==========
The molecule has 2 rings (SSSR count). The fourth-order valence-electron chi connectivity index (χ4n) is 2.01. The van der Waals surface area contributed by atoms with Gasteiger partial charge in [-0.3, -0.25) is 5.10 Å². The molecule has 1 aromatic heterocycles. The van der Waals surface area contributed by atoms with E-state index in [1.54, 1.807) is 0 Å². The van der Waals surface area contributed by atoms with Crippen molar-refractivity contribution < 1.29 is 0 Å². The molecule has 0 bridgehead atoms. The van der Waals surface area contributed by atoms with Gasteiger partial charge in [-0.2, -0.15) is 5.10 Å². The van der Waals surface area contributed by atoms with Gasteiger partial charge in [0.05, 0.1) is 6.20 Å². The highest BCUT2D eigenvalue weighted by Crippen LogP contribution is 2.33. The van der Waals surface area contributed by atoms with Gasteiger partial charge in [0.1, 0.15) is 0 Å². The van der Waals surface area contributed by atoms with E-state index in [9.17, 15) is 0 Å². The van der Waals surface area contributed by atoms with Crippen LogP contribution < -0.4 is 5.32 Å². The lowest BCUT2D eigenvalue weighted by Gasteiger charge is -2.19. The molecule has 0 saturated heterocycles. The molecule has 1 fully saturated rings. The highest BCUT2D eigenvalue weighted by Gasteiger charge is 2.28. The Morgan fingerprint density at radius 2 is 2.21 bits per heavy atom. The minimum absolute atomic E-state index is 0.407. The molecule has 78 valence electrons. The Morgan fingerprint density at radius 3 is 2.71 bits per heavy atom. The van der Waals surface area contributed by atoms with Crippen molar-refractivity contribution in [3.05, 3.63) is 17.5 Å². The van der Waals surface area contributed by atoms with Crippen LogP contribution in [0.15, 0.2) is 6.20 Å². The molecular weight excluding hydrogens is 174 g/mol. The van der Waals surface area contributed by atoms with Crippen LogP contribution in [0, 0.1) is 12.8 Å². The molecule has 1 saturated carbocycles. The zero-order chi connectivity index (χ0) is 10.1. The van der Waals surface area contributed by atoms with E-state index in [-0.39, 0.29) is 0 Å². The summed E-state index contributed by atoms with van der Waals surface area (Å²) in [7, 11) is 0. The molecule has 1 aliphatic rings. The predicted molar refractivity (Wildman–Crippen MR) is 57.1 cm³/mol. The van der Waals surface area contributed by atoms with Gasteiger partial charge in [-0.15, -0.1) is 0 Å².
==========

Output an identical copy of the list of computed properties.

The molecule has 2 rings (SSSR count). The fourth-order valence-electron chi connectivity index (χ4n) is 2.01. The van der Waals surface area contributed by atoms with Gasteiger partial charge in [-0.3, -0.25) is 5.10 Å². The molecule has 1 aromatic heterocycles. The van der Waals surface area contributed by atoms with E-state index in [1.54, 1.807) is 0 Å². The van der Waals surface area contributed by atoms with Crippen molar-refractivity contribution < 1.29 is 0 Å². The molecule has 0 bridgehead atoms. The van der Waals surface area contributed by atoms with Gasteiger partial charge in [-0.2, -0.15) is 5.10 Å². The van der Waals surface area contributed by atoms with Gasteiger partial charge in [0.05, 0.1) is 6.20 Å². The highest BCUT2D eigenvalue weighted by Crippen LogP contribution is 2.33. The van der Waals surface area contributed by atoms with Gasteiger partial charge in [0.1, 0.15) is 0 Å². The van der Waals surface area contributed by atoms with E-state index in [9.17, 15) is 0 Å². The van der Waals surface area contributed by atoms with Crippen LogP contribution < -0.4 is 5.32 Å². The lowest BCUT2D eigenvalue weighted by Gasteiger charge is -2.19. The molecule has 0 saturated heterocycles. The molecule has 1 fully saturated rings. The highest BCUT2D eigenvalue weighted by Gasteiger charge is 2.28. The Morgan fingerprint density at radius 2 is 2.21 bits per heavy atom. The minimum absolute atomic E-state index is 0.407. The molecule has 78 valence electrons. The Morgan fingerprint density at radius 3 is 2.71 bits per heavy atom. The van der Waals surface area contributed by atoms with Crippen molar-refractivity contribution in [3.05, 3.63) is 17.5 Å². The van der Waals surface area contributed by atoms with Crippen LogP contribution in [0.15, 0.2) is 6.20 Å². The molecular weight excluding hydrogens is 174 g/mol. The van der Waals surface area contributed by atoms with Crippen LogP contribution in [0, 0.1) is 12.8 Å². The molecule has 1 saturated carbocycles. The zero-order chi connectivity index (χ0) is 10.1. The van der Waals surface area contributed by atoms with E-state index in [-0.39, 0.29) is 0 Å². The summed E-state index contributed by atoms with van der Waals surface area (Å²) in [7, 11) is 0. The molecule has 1 aliphatic rings. The predicted molar refractivity (Wildman–Crippen MR) is 57.1 cm³/mol. The van der Waals surface area contributed by atoms with Gasteiger partial charge in [-0.15, -0.1) is 0 Å².